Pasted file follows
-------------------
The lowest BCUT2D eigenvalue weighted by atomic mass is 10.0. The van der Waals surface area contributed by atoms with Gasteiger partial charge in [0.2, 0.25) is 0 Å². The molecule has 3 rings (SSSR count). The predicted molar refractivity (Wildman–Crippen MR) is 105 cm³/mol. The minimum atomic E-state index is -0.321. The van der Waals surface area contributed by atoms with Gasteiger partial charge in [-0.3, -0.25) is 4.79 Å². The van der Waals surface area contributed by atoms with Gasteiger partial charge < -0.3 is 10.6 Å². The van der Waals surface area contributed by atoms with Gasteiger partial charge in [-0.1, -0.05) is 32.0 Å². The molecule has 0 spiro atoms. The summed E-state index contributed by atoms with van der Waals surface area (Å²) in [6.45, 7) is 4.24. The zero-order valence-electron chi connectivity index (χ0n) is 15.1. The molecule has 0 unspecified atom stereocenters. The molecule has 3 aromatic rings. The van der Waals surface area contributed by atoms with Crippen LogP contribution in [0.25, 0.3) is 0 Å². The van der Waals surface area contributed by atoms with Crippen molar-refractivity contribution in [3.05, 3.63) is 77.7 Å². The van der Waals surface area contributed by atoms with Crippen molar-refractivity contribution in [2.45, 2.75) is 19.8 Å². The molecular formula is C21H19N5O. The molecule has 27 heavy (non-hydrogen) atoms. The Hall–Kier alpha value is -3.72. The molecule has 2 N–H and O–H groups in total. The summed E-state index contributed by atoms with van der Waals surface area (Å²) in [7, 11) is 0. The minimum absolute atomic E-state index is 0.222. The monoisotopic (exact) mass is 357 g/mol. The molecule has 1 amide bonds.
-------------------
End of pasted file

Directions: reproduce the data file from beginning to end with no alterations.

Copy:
The lowest BCUT2D eigenvalue weighted by atomic mass is 10.0. The van der Waals surface area contributed by atoms with Gasteiger partial charge in [0.2, 0.25) is 0 Å². The molecule has 3 rings (SSSR count). The predicted molar refractivity (Wildman–Crippen MR) is 105 cm³/mol. The minimum atomic E-state index is -0.321. The van der Waals surface area contributed by atoms with Gasteiger partial charge in [-0.3, -0.25) is 4.79 Å². The van der Waals surface area contributed by atoms with Gasteiger partial charge < -0.3 is 10.6 Å². The van der Waals surface area contributed by atoms with Gasteiger partial charge in [-0.1, -0.05) is 32.0 Å². The molecule has 0 spiro atoms. The summed E-state index contributed by atoms with van der Waals surface area (Å²) in [6.45, 7) is 4.24. The zero-order valence-electron chi connectivity index (χ0n) is 15.1. The molecule has 0 unspecified atom stereocenters. The molecule has 3 aromatic rings. The van der Waals surface area contributed by atoms with Crippen LogP contribution in [0.25, 0.3) is 0 Å². The van der Waals surface area contributed by atoms with Crippen molar-refractivity contribution in [3.05, 3.63) is 77.7 Å². The van der Waals surface area contributed by atoms with Crippen molar-refractivity contribution in [2.45, 2.75) is 19.8 Å². The molecular formula is C21H19N5O. The molecule has 27 heavy (non-hydrogen) atoms. The Hall–Kier alpha value is -3.72. The molecule has 2 N–H and O–H groups in total. The summed E-state index contributed by atoms with van der Waals surface area (Å²) in [7, 11) is 0. The minimum absolute atomic E-state index is 0.222. The monoisotopic (exact) mass is 357 g/mol. The molecule has 1 amide bonds.